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Islanders pork out at free picnic on Oak Harbor's Fidalgo Avenue
Bright sunshine and enough barbecued pork to feed a small army proved the right recipe for thousands of smiling, greasy faces at the Fidalgo Avenue Block Party and Free Pig Roast in Oak Harbor Sunday.
According to Scott Fraser, event organizer and owner of Fraser’s Gourmet Hideaway, the annual block party was as popular as ever with volunteers plating up free lunches for about 3,500 people.
It took more than 2,150 pounds of pork, 600 pounds of potato salad, 525 pounds of beans and about 510 pounds of pasta to do it, to name a few of the items served, but they managed to get it done with a little left to spare.
“We made sure we made enough to serve a small aircraft carrier,” Fraser laughed.
Five years running, the popular mid-day event features live music, commercial vendors, artistic demonstrations, a range of children’s activities, and of course, the ever-popular pork cook-off among backyard and professional barbecuers.
Judging this year’s contest was Cheryl Johnston, Don Ingram, Jes Walker-Wyse, Ray Merrill and Henry Fox. Based on a 40-point system, pork samples were graded most heavily on taste but appearance and texture were also considered.
Picking a favorite was not easy.
“It’s delicious,” Merrill said. “It’s a very hard choice.”
“It’s so good,” agreed Walker-Wyse.
The judges were able to determine winners, however. In top barbecuer, Smoke Tree Barbecue owner Roger Anglum was able to unseat reigning champ J.D. Krueger of J.D.’s BBQ for the first place win. Krueger came in second while first-time competitor 2 Hogs and a Rooster took third.
Like all the professional competitors, the 2 Hogs and a Rooster crew began setting up shop and cooking on Saturday night. Hanging out in the parking lot was fun, said Rob Tull, one of three owners, but the best part of the event came the next day while serving.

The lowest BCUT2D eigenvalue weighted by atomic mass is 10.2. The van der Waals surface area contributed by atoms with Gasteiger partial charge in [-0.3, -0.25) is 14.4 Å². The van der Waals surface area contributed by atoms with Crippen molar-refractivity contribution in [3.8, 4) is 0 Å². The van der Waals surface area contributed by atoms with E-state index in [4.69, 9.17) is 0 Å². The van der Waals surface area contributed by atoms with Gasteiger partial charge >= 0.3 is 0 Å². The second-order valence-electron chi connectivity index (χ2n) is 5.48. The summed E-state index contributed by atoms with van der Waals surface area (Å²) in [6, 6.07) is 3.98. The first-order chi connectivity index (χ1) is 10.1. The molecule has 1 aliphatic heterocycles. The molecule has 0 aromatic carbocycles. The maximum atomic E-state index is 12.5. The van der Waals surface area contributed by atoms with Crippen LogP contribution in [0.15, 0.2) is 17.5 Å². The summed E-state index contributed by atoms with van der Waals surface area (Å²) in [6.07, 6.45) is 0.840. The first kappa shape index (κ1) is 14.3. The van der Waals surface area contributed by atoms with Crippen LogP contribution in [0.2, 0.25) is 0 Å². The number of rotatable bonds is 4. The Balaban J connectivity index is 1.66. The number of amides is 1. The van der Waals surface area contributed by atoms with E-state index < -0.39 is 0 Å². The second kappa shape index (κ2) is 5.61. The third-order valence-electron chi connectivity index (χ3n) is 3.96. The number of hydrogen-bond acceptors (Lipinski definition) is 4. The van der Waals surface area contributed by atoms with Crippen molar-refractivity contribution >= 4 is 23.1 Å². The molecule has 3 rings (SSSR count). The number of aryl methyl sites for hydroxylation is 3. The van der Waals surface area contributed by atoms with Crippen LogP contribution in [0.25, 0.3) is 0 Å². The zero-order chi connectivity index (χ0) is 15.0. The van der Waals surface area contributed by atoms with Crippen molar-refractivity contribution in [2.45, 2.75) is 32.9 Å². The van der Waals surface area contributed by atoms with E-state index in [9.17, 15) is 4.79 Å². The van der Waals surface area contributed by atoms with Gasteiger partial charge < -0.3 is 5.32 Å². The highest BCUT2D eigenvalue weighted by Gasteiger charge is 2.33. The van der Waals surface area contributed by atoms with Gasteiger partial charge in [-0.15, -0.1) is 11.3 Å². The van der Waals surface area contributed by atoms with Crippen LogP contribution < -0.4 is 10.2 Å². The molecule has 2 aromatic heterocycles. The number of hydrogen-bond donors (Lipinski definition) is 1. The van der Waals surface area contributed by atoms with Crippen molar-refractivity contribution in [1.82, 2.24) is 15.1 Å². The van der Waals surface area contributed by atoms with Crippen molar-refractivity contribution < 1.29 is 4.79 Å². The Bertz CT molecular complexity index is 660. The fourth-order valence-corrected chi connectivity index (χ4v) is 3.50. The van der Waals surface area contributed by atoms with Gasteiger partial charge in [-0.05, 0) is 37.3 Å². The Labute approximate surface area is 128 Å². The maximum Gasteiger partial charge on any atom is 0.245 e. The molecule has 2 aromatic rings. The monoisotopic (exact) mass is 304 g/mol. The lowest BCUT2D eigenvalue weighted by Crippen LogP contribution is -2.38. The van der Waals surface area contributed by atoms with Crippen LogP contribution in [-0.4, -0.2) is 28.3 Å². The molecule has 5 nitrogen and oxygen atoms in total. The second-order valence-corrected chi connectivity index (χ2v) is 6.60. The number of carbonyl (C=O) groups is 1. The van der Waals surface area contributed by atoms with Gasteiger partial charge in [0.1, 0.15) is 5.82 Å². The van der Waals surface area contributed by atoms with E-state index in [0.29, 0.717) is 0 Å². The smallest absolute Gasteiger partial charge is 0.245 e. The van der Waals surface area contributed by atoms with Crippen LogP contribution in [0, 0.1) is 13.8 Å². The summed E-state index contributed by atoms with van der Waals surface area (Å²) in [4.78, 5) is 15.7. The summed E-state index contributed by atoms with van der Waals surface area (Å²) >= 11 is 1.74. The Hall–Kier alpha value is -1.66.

“I like the customers reaction,” he said.
The name of the business is derived from physical appearances of Tull and his partners, John Prochaska and James Whipple. According to Tull, the name came to him in a moment of inspiration, and with no qualms from his friends, 2 Hogs and a Rooster was born.
Amateurs also had a chance to prove their grilling mettle in the backyard barbecue contest. Competition among the handful of participants was friendly but people still had their eye on the prize, said griller Andrew Manning.
“We’re all competing for the same goal: bragging rights and first prize,” Manning said.
“It’s a load of fun,” he said.
When the dust settled, Fleet Reserve Association Branch 97 walked home with first while North Whidbey Fire and Rescue took second and Lightin’ Log and Smokin’ Hogs claimed third.
Finally, in the people’s choice division, ShoNuff took first, Krueger second and Oak Harbor Tavern came in third.
Judging by the smiles on the faces of many in the crowd, the public had as good a time tasting the barbecue master’s efforts as they did cooking it. Many, such as the Vaeth family, said they love the event and come back year after year.
“It’s the community,” Shamron Vaeth said. “It’s just nice that they do it. Plus, of course, it’s free food.”
Fraser said the spirit behind the block party is just that; getting together with the community, having a wonderful afternoon and thanking them for their continued support of downtown.
“It’s our way of saying thank you,” he said.
Fraser thanked the approximately 200 volunteers that worked to put on this year’s event while also giving a special shout-out to events sponsors, especially Island Thrift, which gave $3,000. Without them and the many other sponsors that also contributed, the event would not have been possible.